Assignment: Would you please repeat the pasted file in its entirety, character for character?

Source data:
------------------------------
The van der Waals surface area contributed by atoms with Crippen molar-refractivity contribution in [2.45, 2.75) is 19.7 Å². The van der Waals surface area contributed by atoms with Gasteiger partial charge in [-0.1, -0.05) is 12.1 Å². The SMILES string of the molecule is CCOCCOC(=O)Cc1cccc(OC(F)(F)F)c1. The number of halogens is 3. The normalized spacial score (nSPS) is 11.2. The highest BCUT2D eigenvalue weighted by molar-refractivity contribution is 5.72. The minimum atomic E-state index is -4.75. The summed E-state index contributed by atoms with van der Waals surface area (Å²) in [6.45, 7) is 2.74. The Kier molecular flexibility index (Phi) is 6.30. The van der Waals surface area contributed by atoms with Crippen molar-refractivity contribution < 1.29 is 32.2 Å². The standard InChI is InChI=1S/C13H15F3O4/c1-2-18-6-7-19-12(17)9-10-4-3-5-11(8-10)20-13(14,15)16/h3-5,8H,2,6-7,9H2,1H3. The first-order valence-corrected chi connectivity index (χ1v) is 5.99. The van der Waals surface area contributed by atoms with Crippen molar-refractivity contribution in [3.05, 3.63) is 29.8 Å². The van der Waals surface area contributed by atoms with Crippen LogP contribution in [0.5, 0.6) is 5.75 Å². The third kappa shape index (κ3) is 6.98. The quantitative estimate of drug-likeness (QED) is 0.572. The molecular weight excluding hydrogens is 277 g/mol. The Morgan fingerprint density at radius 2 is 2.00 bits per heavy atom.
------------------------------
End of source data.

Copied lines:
The van der Waals surface area contributed by atoms with Crippen molar-refractivity contribution in [2.45, 2.75) is 19.7 Å². The van der Waals surface area contributed by atoms with Gasteiger partial charge in [-0.1, -0.05) is 12.1 Å². The SMILES string of the molecule is CCOCCOC(=O)Cc1cccc(OC(F)(F)F)c1. The number of halogens is 3. The normalized spacial score (nSPS) is 11.2. The highest BCUT2D eigenvalue weighted by molar-refractivity contribution is 5.72. The minimum atomic E-state index is -4.75. The summed E-state index contributed by atoms with van der Waals surface area (Å²) in [6.45, 7) is 2.74. The Kier molecular flexibility index (Phi) is 6.30. The van der Waals surface area contributed by atoms with Crippen molar-refractivity contribution < 1.29 is 32.2 Å². The standard InChI is InChI=1S/C13H15F3O4/c1-2-18-6-7-19-12(17)9-10-4-3-5-11(8-10)20-13(14,15)16/h3-5,8H,2,6-7,9H2,1H3. The first-order valence-corrected chi connectivity index (χ1v) is 5.99. The van der Waals surface area contributed by atoms with Crippen molar-refractivity contribution in [3.05, 3.63) is 29.8 Å². The van der Waals surface area contributed by atoms with Crippen LogP contribution in [0.5, 0.6) is 5.75 Å². The third kappa shape index (κ3) is 6.98. The quantitative estimate of drug-likeness (QED) is 0.572. The molecular weight excluding hydrogens is 277 g/mol. The Morgan fingerprint density at radius 2 is 2.00 bits per heavy atom.